Cursing, and running to tell the guys
The pulsa denura (a curse wishing the death of someone) ceremony long ago ceased to be a religious event and became a media event. In that respect, it underwent a very similar process to the procedure of filing a complaint with the Attorney General's Office.
The pulsa denura (a curse wishing the death of someone) ceremony long ago ceased to be a religious event and became a media event. In that respect, it underwent a very similar process to the procedure of filing a complaint with the Attorney General's Office. The complainants do not appeal to the attorney general as much as they are appealing to the media. The cursers are not appealing to God as much as they are appealing to reporters. It's unlikely they would go to the trouble if it did not get them a day and a half of headlines.
It should be recalled that the Haredi newspaper "Mishpacha" (Family) published three months ago the results of a study that found that there was no kabbalistic basis for the pulsa denura ceremony. It is a ceremony that was invented in the early years of Israel's statehood by one of the then-leaders of the Haredi public, who made an especially dramatic adaptation of the good old excommunication ceremony. Excommunication isn't such a scary matter, but pulsa denura sounds at least as mysterious as a voodoo rite. And all the rest is folklore.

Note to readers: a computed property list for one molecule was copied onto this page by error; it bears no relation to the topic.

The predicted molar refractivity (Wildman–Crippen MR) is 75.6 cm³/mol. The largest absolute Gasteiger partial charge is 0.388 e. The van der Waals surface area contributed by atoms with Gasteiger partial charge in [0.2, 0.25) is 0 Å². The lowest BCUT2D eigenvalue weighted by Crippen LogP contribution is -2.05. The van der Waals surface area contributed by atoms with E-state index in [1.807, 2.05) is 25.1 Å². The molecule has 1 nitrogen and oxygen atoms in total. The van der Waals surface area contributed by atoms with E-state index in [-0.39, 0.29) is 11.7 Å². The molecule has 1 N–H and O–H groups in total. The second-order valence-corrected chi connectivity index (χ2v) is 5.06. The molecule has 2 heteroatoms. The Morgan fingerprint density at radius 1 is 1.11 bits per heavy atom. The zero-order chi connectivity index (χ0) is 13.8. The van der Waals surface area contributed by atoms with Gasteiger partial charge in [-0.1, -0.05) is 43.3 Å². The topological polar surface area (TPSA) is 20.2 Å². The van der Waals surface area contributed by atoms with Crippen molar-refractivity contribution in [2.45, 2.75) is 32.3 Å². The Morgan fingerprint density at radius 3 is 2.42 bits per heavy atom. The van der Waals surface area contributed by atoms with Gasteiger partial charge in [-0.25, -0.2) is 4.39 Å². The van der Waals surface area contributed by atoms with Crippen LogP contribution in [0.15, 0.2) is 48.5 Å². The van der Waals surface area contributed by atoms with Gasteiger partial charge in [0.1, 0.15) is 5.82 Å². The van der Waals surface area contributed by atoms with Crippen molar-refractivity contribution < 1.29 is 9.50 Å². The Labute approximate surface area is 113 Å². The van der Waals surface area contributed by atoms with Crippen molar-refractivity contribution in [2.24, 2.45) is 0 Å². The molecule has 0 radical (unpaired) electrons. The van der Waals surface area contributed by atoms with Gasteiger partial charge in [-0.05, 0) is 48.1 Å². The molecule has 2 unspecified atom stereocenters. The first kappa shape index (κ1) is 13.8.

The two authors of the Mishpacha article, Dr. Dov Schwartz of Bar-Ilan University and the Haredi public figure Moshe Blau, spoke with three noted kabbalists, and received the answers: "I'm not familiar with it," "I've never heard of such a thing," and "There's no such curse in the Torah."
The researchers conclude: "Pulsa denura is not a kabbalistic ceremony, kabbalists do not participate in it, it is not conducted at midnight, but rather at noon, not after a three-day fast, and not to the light of black candles."
The researchers say that those who claim they conducted a pulsa denura for Rabin are embellishing, because they don't understand what it's all about." Blau says that it is the same situation for the ceremony held for Sharon. The researchers don't miss the opportunity to poke fun at secular Jews, who "in spite of not believing in the Creator of the world and His Torah, believe oh so much in pulsa denura."
Why do people for whom a pulsa denura is held die? A. Because it happens to everyone, at times long after the curse was invoked. B. Because the ceremony is usually held for very old people. C. Because these people are very often being harassed, as well. D. At least in the case of Rabin, there was someone who did not rely on the curse and decided to verify the kill. (S.I.)